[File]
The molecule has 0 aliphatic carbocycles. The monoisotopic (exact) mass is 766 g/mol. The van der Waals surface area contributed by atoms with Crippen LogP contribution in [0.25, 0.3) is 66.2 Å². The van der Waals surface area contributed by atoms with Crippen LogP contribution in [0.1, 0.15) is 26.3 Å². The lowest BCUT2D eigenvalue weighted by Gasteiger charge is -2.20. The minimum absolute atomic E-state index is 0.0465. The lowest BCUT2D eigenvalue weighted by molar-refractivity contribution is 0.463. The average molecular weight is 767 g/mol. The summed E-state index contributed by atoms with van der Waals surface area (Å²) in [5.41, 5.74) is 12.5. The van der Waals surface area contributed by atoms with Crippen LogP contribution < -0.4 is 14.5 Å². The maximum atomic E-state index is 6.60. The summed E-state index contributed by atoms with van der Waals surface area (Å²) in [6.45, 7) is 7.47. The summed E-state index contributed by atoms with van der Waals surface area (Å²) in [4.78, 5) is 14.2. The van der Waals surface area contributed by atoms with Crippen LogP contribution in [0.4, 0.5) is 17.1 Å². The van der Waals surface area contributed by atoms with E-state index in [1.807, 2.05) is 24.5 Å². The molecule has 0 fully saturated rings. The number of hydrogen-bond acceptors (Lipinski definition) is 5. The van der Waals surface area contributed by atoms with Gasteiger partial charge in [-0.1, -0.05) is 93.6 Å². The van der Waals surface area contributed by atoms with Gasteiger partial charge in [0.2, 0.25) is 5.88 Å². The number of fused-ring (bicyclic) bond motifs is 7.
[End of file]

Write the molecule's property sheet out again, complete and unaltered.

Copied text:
The molecule has 0 aliphatic carbocycles. The monoisotopic (exact) mass is 766 g/mol. The van der Waals surface area contributed by atoms with Crippen LogP contribution in [0.25, 0.3) is 66.2 Å². The van der Waals surface area contributed by atoms with Crippen LogP contribution in [0.1, 0.15) is 26.3 Å². The lowest BCUT2D eigenvalue weighted by Gasteiger charge is -2.20. The minimum absolute atomic E-state index is 0.0465. The lowest BCUT2D eigenvalue weighted by molar-refractivity contribution is 0.463. The average molecular weight is 767 g/mol. The summed E-state index contributed by atoms with van der Waals surface area (Å²) in [5.41, 5.74) is 12.5. The van der Waals surface area contributed by atoms with Crippen LogP contribution < -0.4 is 14.5 Å². The maximum atomic E-state index is 6.60. The summed E-state index contributed by atoms with van der Waals surface area (Å²) in [6.45, 7) is 7.47. The summed E-state index contributed by atoms with van der Waals surface area (Å²) in [4.78, 5) is 14.2. The van der Waals surface area contributed by atoms with Crippen LogP contribution in [0.4, 0.5) is 17.1 Å². The van der Waals surface area contributed by atoms with E-state index in [1.807, 2.05) is 24.5 Å². The molecule has 0 fully saturated rings. The number of hydrogen-bond acceptors (Lipinski definition) is 5. The van der Waals surface area contributed by atoms with Gasteiger partial charge in [-0.1, -0.05) is 93.6 Å². The van der Waals surface area contributed by atoms with Gasteiger partial charge in [0.2, 0.25) is 5.88 Å². The number of fused-ring (bicyclic) bond motifs is 7.